Oath of the Gatewatch: Concerted Effort Review (Part 2 of 2)
We’re back with another playtest of Oath of the Gatewatch, the second and final set in the Battle for Zendikar block. We’re looking at the Green/White Concerted Effort deck today, which makes use of the support mechanic to grow its creatures over the course of the battle.
Joining me across the table is Phil, who has opted to go with the White/Black Desperate Stand, a Black/White deck looking to abuse cohort. Here’s how it shook out.
Phil’s on the play for the opener, and we swap land drops before he drops a second-turn Kor Castigator followed by a Drana’s Emissary on turn 3. With a 3-point Castigator swing, he nicks first blood, taking me to 17. After two Plains, I follow with a Forest and a Makindi Aeronaut.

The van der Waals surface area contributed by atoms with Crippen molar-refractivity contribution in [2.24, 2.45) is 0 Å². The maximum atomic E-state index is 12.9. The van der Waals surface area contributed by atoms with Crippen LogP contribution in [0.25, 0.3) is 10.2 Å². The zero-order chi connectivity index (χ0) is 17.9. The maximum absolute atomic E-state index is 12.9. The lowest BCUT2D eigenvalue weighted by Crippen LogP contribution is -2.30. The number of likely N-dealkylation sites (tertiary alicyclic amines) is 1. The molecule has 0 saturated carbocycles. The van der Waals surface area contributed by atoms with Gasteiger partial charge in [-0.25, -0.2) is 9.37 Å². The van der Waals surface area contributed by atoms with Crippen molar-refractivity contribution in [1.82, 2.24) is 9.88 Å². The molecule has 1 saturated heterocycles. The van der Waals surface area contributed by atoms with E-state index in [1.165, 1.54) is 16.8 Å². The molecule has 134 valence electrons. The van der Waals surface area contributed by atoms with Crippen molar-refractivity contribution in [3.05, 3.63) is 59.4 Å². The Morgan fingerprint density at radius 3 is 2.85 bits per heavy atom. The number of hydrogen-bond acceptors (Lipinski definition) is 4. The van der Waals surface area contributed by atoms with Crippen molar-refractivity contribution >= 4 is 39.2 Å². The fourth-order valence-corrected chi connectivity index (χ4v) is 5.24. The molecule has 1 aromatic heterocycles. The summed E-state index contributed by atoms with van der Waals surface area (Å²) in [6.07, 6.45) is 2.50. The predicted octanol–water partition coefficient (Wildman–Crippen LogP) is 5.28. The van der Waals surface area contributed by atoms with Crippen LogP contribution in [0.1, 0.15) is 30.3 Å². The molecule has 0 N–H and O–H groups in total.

Now turn 4, the Emissary drains for 1 on Phil’s upkeep, and he swings with the pair for 5. I summon a second Aeronaut. Back to Phil, his Emissary drains another, then he drops Kor Entanglers to take an Aeronaut out of the fight. He swings in hard again, and I block the Emissary with my remaining Aeronaut, going down to 7. A Relief Captain allows me to strengthen my Aeronauts through support, but alas it cannot target itself and one of my supports is wasted.
But it’s a futile gesture. Next turn, Phil’s Emissary drains me again, before he summons a Vampire Envoy (tapping an Aeronaut with the Entanglers as a result). My Relief Captain is relieved by a Tar Snare, and Phil has the game in hand.
I begin on the play, and lead with a Tranquil Expanse. Phil summons a Cliffside Lookout off his Plains, then passes. Back to me, I then bring out a Makindi Aeronaut to keep pace, while Phil pulls ahead with a Kor Castigator. We’re off to a quick start!